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#2577328 12/22/11 11:13 AM
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ZandR Offline OP
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Hi. I need some advice and I am not sure where else to turn. about 9 months ago I admitted to my husband that I was having a drinking problem that I had been hiding. He was upset and rightfully so. I went to rehab and am doing fantastic in that area of my life (and I am not just fooling myself, I really am doing great with that) Anyway things got really ugly with my dh and I and we are working at getting our marriage back on track.

What I want to know is how many times should I have to ask for forgiveness? He wants me to tell him this ALL.THE.TIME. And he gets angry that I am not doing it on a regular basis. I feel like we can't move forward if I am continually made to feel bad about what happened. It's gotten to the point that my depression is really bad and part of me wants to just say the hell with it and leave, but honestly that isn't an option at this point and I do love him.

He also says he wants to feel appreciated, wants it feels like he wants me to thank him for every little thing he does. I agree we should show each other appreciation but it needs to go both ways. We've been married for a long time and honestly I have Rarely felt appreciated. And if I try and point that out then I am being a b*tch or selfish.

I am at a loss as to what to do. I am so unhappy and I don't see a way out of this. Obviously there is a lot more to our story. I guess I just want to know if it's normal for him to want me to ask forgiveness over and over and over again. I have asked and have been very remorseful and truthful and honest in my apology.








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Hi ZandR, welcome to Marriage Builders. smile

Well, I would stop asking him for forgiveness and just tell him that you would rather EARN it by your actions. Asking for it over and over is not going to help him forgive you. Forgiveness comes from repentance and with alcoholism, adultery, etc, it takes a long time to really change. So stop asking and just focus on earning.

Other than that, the subject should not be brought up again. Bringing up mistakes of the past is a real downer on your relationship.

Quote:

He also says he wants to feel appreciated, wants me to thank him for every little thing he does. I agree we should show each other appreciation but it needs to go both ways. We've been married for a long time and honestly I have never felt appreciated. And if I try and point that out then I am being a b*tch or selfish.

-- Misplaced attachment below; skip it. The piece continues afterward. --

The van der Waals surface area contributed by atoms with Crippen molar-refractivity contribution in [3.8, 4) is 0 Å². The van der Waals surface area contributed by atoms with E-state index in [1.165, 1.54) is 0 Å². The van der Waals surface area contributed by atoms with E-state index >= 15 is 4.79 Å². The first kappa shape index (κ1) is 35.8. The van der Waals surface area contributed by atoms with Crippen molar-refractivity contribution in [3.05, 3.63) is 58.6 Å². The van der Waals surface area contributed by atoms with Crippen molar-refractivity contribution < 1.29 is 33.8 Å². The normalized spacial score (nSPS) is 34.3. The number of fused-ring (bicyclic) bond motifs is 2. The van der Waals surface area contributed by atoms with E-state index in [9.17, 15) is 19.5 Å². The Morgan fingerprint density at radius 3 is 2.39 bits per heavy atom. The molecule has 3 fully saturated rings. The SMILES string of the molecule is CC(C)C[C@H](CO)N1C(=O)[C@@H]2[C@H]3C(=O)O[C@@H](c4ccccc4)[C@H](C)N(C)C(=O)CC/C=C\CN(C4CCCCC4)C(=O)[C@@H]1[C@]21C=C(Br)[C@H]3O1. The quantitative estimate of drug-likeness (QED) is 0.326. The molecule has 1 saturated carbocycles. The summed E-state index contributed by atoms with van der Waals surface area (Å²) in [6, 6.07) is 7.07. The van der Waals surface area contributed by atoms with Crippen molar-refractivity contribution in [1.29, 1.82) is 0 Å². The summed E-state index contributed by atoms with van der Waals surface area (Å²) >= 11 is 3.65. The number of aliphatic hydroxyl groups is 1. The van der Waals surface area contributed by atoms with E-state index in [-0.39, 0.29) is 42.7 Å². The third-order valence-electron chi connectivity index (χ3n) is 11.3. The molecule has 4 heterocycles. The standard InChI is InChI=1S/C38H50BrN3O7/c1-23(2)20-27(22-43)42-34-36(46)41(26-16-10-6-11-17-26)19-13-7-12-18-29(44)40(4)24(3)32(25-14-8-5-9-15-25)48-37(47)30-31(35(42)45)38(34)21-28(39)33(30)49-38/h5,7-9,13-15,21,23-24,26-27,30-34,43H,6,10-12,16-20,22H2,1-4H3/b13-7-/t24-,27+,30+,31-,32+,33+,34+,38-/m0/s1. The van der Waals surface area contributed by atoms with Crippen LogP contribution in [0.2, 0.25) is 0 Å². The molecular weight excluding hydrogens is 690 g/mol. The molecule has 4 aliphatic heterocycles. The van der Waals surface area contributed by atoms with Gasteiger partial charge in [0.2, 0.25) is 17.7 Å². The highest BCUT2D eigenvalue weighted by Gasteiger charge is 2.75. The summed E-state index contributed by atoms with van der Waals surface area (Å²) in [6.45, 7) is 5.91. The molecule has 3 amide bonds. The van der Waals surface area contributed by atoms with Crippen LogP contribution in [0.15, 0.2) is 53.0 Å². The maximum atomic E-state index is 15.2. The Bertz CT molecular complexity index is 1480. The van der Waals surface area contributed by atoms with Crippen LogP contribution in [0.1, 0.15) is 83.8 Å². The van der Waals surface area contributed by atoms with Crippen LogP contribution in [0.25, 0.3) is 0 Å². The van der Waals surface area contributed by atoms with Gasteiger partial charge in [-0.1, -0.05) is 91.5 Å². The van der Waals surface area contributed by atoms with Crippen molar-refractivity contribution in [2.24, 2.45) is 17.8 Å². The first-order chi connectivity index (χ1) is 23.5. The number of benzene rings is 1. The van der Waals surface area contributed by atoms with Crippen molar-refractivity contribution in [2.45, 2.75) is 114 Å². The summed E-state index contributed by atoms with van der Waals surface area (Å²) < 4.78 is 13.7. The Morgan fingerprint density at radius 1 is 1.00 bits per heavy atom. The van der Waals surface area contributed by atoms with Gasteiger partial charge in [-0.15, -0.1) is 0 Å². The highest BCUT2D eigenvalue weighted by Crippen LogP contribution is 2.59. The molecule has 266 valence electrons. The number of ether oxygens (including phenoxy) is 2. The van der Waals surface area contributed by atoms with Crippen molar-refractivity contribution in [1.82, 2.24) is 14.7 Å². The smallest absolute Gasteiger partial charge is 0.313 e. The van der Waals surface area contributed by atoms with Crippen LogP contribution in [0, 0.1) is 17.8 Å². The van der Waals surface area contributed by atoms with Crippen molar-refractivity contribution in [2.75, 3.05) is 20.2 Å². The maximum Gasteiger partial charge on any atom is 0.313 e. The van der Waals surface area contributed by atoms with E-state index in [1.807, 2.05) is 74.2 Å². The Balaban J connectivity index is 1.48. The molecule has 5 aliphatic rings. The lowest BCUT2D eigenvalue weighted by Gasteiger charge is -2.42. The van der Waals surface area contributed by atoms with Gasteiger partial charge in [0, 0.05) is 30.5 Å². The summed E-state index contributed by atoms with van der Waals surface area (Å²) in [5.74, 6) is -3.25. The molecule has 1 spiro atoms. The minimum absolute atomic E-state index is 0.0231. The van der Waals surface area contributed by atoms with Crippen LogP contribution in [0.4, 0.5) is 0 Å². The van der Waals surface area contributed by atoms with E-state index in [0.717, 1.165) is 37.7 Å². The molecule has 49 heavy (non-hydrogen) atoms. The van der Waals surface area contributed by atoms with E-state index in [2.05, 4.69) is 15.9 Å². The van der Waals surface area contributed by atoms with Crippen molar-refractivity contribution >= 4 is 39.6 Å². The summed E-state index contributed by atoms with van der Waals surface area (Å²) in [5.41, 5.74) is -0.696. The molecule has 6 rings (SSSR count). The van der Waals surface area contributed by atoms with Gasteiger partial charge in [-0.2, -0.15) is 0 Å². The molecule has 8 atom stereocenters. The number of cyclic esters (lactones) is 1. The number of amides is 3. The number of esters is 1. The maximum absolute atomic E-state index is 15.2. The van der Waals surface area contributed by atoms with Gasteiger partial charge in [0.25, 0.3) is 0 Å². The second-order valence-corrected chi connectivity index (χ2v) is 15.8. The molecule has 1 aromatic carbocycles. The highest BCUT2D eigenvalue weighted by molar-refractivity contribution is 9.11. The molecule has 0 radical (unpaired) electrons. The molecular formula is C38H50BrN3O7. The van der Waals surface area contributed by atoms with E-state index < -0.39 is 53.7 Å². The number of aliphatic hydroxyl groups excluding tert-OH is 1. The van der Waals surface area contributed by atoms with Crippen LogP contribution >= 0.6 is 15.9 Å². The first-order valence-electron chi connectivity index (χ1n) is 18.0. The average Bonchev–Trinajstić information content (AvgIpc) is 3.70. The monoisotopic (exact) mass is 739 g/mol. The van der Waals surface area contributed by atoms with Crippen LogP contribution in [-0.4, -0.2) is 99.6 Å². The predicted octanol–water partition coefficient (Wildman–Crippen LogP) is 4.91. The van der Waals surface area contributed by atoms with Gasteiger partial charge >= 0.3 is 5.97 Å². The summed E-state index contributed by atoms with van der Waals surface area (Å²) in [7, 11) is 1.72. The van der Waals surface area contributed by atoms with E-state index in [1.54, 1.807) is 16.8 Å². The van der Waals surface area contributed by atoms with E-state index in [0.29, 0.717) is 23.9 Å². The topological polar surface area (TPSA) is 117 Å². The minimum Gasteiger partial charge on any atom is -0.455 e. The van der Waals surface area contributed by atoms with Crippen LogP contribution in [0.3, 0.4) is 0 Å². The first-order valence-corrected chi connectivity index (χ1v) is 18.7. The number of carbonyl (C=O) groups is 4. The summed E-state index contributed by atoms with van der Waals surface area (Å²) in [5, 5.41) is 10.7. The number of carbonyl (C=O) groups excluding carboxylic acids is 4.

I would use this program to turn your marriage around and I would start with the book Lovebusters and then read Fall in Love, Stay in Love.

Check out this article: How to Create Your Own Plan to Resolve Conflicts and Restore Love to Your Marriage


"It is not the critic who counts; not the man who points out how the strong man stumbles, or where the doer of deeds could have done them better. The credit belongs to the man who is actually in the arena.." Theodore Roosevelt

Exposure 101


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Thank you that is exactly how I feel. I keep telling him that actions speak louder than words but he wants the words and I just can't keep doing it over and over, it hurts to much. He is one that brings up past mistakes a lot and can't seem to let go (it's a family trait to hold grudges). I am one who believes that past should stay in the past and we should focus on teh here and now and the future.

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Did you cheat on him while you were drinking?

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Originally Posted By: ZandR
Thank you that is exactly how I feel. I keep telling him that actions speak louder than words but he wants the words and I just can't keep doing it over and over, it hurts to much. He is one that brings up past mistakes a lot and can't seem to let go (it's a family trait to hold grudges). I am one who believes that past should stay in the past and we should focus on teh here and now and the future.